Written by Dave Tuttle

February 2019

5 minutes

Talking Brain in a Jar

Neuroscience's Leap into Science Fiction

In the now concluded animated sitcom, Futurama, a delivery boy from 1999 finds himself sent forward through time to the heavily advanced year of 3000. There are talking robots, aliens, and all sorts of wild technology that cause hijinks to ensue.  However, throughout all this, a familiar face is leading the United States, one Richard Milhous Nixon, whose living head has been perfectly preserved in a jar. During the shows run, many other influential historical figures were granted a similar fate.  So now a question unfolds, would it be possible to sustain a human head in a jar as depicted in Futurama?

Maybe in 1000 years a live head in a jar won't be a lofty concept for people to wrap their heads around, but for us who are stuck in the 21st century instead of the 31st, it's a little out there.  But from a modern, scientific perspective, what if instead of perfectly preserving a talking head in a jar, we could merely preserve a talking brain? Many science fiction writers have considered this idea, but what are the possibilities that could actually come to fruition? Well, the answer may surprise you, as neuroscientists have already begun laying the groundwork.

In 1993 neuroscientist Rodolfo Llinás, published a paper describing how his team was able to preserve an entire, living, guinea pig brain in a fluid filled tank.  This preservation lasted for approximately 8 hours (Mühlethaler, 1993). The size and complexity of the guinea pig brain is relatively simple, yet they are still mammals, and therefore, these experiments provide just the affirmation needed to make the talking-brain-in-a-jar plausible.  

 

But there is even more evidence that supports this outlandish idea, the most recent data coming in 2018.  Researchers at MIT were able to restore circulation to the brains of decapitated pigs for 36 hours (Regalado, 2018).  This study is particularly interesting as ordinary, non-guinea pigs have a very similar body composition to humans, including their central nervous system.  Given this, there is an opportunity that this method of brain preservation could work on primates or even humans.

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Importantly, neither of these studies prove that consciousness can be retained post body-separation, but they nonetheless demonstrate that mammalian brains can be kept alive even when not attached to the rest of the body.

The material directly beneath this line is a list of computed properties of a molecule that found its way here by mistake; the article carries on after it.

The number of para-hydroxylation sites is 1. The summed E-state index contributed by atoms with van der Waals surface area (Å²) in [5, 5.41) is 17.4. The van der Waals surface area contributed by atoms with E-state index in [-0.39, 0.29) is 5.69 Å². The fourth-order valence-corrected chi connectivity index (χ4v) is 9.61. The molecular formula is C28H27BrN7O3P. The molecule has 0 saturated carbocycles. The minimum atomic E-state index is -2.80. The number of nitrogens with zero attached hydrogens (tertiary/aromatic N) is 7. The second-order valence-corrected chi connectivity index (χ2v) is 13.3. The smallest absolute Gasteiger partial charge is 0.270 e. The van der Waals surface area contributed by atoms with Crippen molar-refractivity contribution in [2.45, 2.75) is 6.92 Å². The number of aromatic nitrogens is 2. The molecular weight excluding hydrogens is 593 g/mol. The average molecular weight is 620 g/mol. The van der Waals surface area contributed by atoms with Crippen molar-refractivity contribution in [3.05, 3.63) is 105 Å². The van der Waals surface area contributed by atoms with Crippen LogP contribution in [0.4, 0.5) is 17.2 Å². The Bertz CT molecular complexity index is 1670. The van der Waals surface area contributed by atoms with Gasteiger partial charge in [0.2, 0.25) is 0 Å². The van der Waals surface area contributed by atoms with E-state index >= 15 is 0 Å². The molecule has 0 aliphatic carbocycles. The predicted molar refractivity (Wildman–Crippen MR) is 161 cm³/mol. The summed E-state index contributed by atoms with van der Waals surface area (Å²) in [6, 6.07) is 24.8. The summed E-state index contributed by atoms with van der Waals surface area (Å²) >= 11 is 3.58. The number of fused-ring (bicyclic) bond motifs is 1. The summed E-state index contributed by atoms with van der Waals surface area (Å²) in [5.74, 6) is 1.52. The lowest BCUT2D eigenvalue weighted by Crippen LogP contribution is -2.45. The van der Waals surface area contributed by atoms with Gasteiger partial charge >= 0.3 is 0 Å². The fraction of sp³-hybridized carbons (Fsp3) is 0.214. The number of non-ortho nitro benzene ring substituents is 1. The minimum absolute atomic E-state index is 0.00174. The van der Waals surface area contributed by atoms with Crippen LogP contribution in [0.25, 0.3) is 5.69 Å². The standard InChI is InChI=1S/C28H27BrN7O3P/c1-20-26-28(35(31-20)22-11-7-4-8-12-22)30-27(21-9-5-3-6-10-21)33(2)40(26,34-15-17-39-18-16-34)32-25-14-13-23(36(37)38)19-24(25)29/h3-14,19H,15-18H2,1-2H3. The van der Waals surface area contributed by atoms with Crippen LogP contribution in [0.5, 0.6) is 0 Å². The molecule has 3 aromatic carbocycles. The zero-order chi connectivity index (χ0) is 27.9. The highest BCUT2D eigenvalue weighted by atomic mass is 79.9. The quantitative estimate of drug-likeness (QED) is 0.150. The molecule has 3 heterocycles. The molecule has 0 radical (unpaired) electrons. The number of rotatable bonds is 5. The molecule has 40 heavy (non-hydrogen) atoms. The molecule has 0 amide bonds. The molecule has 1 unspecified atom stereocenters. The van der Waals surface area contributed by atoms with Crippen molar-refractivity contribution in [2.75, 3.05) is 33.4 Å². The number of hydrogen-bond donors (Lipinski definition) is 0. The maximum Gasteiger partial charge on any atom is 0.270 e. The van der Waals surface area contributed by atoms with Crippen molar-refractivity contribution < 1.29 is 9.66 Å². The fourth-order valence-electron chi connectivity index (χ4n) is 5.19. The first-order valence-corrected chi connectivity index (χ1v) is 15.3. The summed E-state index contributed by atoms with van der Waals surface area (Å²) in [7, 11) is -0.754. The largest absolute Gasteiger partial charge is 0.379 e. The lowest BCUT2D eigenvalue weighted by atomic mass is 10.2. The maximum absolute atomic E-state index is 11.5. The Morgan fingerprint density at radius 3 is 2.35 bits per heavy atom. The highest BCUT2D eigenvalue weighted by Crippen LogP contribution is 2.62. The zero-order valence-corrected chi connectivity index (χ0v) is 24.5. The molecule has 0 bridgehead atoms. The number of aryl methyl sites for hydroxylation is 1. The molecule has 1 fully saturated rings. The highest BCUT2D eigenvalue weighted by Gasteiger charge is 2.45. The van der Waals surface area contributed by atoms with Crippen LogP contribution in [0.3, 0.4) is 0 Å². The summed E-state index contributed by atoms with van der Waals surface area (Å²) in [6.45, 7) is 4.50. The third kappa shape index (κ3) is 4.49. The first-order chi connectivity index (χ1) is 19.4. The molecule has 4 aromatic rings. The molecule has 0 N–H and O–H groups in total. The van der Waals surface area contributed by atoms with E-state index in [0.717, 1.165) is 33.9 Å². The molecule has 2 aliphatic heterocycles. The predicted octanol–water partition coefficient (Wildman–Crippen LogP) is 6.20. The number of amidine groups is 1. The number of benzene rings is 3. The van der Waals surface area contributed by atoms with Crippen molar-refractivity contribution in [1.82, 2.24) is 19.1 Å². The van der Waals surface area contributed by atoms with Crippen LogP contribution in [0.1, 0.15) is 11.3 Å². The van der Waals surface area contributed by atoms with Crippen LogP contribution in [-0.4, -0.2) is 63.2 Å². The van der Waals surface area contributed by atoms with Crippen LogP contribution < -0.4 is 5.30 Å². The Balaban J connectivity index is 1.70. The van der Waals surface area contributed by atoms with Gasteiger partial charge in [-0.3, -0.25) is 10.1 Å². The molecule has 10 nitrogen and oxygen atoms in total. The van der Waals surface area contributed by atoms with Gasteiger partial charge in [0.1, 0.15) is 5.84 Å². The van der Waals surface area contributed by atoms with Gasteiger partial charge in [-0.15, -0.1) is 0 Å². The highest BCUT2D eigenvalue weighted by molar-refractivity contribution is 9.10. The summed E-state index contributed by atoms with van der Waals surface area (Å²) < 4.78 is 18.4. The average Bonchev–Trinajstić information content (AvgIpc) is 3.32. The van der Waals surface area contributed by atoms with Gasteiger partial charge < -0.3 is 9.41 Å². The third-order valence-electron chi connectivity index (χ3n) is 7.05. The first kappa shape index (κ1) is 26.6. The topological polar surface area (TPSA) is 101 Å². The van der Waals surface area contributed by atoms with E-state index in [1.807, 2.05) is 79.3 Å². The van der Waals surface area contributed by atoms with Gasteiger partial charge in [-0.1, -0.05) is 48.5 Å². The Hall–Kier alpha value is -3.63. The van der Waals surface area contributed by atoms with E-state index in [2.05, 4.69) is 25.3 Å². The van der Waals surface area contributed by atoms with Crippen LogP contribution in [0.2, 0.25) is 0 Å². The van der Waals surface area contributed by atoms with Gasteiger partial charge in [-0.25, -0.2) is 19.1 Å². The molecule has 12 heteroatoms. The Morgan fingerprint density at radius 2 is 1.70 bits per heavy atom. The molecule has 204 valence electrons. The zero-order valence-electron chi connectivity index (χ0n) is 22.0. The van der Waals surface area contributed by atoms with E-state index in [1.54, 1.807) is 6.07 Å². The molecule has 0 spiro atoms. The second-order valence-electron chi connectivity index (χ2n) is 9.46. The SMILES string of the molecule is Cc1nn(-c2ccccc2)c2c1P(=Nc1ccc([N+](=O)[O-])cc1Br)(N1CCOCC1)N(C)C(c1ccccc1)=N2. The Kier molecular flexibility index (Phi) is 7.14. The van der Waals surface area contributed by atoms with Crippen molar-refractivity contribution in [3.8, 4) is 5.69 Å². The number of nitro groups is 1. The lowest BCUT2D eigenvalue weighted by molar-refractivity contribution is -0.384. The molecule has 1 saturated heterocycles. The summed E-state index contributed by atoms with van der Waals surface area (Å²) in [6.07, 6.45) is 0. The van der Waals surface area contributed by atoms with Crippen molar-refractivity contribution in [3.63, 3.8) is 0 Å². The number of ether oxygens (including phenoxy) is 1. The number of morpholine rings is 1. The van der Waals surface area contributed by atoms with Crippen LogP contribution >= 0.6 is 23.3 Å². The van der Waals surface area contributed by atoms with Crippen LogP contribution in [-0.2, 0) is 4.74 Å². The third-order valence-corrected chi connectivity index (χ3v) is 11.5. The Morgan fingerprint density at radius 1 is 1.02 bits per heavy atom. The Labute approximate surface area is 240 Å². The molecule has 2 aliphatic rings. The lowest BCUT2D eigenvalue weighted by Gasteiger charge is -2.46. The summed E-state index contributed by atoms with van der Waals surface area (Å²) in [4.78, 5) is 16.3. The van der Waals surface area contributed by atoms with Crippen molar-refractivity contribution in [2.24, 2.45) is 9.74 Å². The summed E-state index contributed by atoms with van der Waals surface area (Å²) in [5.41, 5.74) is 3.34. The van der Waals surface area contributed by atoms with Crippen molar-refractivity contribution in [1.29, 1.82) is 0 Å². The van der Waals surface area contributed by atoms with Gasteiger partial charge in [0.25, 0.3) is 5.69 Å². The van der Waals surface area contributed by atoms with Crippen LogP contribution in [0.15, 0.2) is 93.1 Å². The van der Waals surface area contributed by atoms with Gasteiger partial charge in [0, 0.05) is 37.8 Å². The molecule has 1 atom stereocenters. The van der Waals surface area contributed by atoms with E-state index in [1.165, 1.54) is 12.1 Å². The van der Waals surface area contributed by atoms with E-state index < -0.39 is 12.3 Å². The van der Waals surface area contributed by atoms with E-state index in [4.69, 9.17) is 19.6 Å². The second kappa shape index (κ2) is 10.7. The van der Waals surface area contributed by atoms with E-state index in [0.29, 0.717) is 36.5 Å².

So if human sized mammalian brains can survive in a fluid filled jar, the next question would be, can they talk? Well neuroscientist, Rodolfo Llinás, also performed experiments on the guinea pig brain’s sensory system using electrical impulses to determine functionality and concluded that the brain was indeed responsive to electrical stimulation (Mühlethaler, 1993).  Thus, a live brain that is still responding to external stimuli, potentially, could spontaneously generate electrical impulses as well. However, there is a difference between the neuronal activity generated as a result of electrical stimulation, and the electrical impulses that arise during the production of organized speech. Formulating speech requires a high degree of precise functional organization, the millisecond scale coordination of many thousands of neurons.  Nevertheless, the detached brain maintaining the ability to establish any electrical impulses is a step in the right direction.

This is where the talking part of the brain in a jar comes into play.  There are already multiple  companies attempting to capitalize on brain wave to computer interpreting technology. However it’s unclear whether the current, low-resolution human brain recording tech will have the precision to decipher the complex neural correlates of human speech.  Both technological challenges in improving brain-recording technologies, and computational advances in deciphering recording output, may be required before technology can convert the neural basis of speech into cybernated, real life talking. Should such technological leaps occur, connecting a brain to these recording devices, which in turn are connected to specialized computational interpreters, would allow a brain that is sending electrical impulses to feasibly “talk” through the computer.

The number of advances in technology and in neuroscience for the talking brain in a jar to become reality is extraordinary, but it is not as many as one might originally think when first presented with the idea.  There may come a day when the appearance of a viable, talking brain in a jar is not a forlorn possibility, but an inevitability. The ethical questions that surround this concept nearly outnumber the scientific ones, but as neuroscientists further understand the brain, we inch ever closer to a time where people will have the capability of preserving their brain and consciousness in a jar, just like President Nixon in Futurama.

References:

  1. Mühlethaler, Michel & de Curtis, M & Walton, Kerry & Llinás, Rodolfo. (1993). The Isolated and Perfused Brain of the Guinea-pig In Vitro. The European journal of neuroscience. 5. 915-26.

  2. Regalado, A. (2018, April 27). Researchers are keeping pig brains alive outside the body. Retrieved from https://www.technologyreview.com/s/611007/researchers-are-keeping-pig-brains-alive-outside-the-body/

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